It is not a secret that the word "organic" carries with it a lot of high status. Many things are now marketed as "organic" even if there is one component of a product that is actually organic. This is more pervasive in our grocery stores but it is becoming more and more prevalent in the clothes we wear. Some people choose to wear clothing made from organic fibers out of wanting to be seen as part of the "in" crowd and others really have a desire to do what is best for the environment and our bodies.
This is especially true when it comes to our children. But why does the "organic" label carry so much weight? What is the benefit of having something made from organic cotton versus conventionally grown cotton?
First is the way organic cotton is cultured. Organic cotton is grown using methods that have a low impact on the environment. Toxins such as pesticides are commonly cited as being a component of organic cultivation methods and, thought true, it is not the only factor. For example, the way that organic cotton is produced actually sustains and replenishes the soil's fertility.
Another reason why organic clothing is good for your children is that the fibers, if they are going to be considered "organic," must be very strict regulations set by the US government. You can be sure that anything labeled "organic" is in fact just that. The fibers meet the high standard of what it takes to make sure nothing harmful touches the skin of your child.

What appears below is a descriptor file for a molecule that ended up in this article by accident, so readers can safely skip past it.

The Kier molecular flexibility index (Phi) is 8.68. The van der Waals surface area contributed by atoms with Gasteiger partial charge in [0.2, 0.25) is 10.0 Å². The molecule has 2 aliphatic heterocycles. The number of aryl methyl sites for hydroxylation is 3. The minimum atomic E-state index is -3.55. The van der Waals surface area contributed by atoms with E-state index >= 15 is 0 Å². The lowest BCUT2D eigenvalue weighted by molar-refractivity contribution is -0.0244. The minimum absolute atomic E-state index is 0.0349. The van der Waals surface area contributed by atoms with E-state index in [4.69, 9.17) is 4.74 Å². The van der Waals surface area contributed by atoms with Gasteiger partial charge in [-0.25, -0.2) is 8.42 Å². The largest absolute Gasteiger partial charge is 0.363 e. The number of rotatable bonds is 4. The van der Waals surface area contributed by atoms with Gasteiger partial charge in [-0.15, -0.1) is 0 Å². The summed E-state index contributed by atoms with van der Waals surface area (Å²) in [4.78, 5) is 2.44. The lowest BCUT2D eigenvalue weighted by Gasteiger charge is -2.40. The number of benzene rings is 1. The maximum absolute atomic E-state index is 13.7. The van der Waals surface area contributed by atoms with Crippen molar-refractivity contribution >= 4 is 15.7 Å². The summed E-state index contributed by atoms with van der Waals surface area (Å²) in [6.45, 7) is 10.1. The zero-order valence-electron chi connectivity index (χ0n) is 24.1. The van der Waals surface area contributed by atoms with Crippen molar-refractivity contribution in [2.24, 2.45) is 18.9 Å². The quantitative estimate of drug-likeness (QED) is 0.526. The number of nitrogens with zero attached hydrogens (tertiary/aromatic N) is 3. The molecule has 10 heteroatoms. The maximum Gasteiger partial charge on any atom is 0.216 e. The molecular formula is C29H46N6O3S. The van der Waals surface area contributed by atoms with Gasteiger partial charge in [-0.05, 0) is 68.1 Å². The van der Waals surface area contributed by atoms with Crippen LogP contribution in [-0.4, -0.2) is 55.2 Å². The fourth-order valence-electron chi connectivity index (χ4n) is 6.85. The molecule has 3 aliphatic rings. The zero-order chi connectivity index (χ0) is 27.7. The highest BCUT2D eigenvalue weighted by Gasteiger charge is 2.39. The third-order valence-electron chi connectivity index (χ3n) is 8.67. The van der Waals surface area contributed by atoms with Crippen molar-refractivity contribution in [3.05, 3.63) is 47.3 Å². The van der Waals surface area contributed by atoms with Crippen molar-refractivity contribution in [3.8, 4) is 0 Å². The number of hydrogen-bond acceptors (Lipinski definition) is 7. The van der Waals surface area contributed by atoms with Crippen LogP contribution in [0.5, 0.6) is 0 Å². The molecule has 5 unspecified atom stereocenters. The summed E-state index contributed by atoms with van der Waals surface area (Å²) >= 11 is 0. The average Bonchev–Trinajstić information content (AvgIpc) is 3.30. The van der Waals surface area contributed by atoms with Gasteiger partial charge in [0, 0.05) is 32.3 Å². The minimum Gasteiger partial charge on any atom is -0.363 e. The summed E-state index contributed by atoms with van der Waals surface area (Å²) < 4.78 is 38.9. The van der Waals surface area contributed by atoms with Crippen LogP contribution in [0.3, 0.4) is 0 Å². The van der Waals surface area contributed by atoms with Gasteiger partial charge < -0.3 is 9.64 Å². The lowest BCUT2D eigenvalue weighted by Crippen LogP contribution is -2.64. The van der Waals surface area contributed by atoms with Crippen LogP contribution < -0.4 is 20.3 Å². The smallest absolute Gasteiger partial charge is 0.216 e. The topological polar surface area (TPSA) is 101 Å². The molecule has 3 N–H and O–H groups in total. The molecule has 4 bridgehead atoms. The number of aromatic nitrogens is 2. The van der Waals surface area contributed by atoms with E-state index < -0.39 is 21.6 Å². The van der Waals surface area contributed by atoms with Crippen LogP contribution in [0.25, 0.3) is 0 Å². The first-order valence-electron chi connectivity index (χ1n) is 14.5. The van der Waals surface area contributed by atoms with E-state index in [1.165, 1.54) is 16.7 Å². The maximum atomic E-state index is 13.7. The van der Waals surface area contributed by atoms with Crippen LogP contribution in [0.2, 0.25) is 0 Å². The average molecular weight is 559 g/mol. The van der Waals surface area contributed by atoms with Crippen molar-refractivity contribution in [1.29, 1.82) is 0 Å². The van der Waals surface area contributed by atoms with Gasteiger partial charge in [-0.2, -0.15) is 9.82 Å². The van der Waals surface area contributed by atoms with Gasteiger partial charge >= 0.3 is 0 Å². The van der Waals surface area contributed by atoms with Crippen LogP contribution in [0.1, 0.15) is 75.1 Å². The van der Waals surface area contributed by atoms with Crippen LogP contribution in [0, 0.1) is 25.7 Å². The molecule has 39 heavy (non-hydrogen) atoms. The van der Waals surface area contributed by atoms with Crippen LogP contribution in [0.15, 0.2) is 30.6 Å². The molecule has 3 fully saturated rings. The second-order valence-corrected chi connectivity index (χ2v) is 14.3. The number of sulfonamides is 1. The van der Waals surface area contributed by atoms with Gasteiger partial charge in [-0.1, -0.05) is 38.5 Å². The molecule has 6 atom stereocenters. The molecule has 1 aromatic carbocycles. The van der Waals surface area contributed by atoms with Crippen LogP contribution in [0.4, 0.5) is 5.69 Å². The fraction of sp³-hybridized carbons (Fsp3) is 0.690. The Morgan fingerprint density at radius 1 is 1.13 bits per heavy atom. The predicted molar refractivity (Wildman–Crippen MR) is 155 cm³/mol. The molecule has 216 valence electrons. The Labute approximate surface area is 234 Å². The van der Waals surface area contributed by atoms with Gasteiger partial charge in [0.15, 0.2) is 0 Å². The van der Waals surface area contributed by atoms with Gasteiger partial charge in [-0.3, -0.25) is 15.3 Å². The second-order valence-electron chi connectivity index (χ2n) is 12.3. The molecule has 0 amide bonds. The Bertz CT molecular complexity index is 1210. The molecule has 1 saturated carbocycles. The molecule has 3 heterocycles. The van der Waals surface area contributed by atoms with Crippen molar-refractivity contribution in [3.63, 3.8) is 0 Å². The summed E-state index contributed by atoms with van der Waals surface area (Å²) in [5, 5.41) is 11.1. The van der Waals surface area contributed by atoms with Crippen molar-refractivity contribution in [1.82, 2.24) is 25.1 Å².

Now, the reasons parents should give their children clothing made from organic materials sound great but there is also a more practical incentive, which is the cost. While it may seem that clothes made from organic materials may cost more, in the long run, it is actually cheaper than clothes made from conventionally grown cotton. The reason being is that conventionally cotton is processed numerous times before it is cut into patterns and manufactured as clothes. From the dye process to the bleaching process, from being scoured and sprayed with formaldehyde spray, conventional cotton takes a beating. According to Rachel V. Birchler of Mooi, an organic children's clothing boutique in Pittsburgh, "conventionally produced cotton material lasts 10-20 washes before it starts to break down An organic cotton material last for 100 washes or more before it begins to wear down. " In short, it is just sturdier.
Health, environmental, and money-saving reasons are all factors that should lead you to at least consider clothing made from organic materials the next time you need a shirt for your baby or a skirt for your little girl. It is never a bad thing when you decide to take advantage of something that will benefit you, your children, and the environment.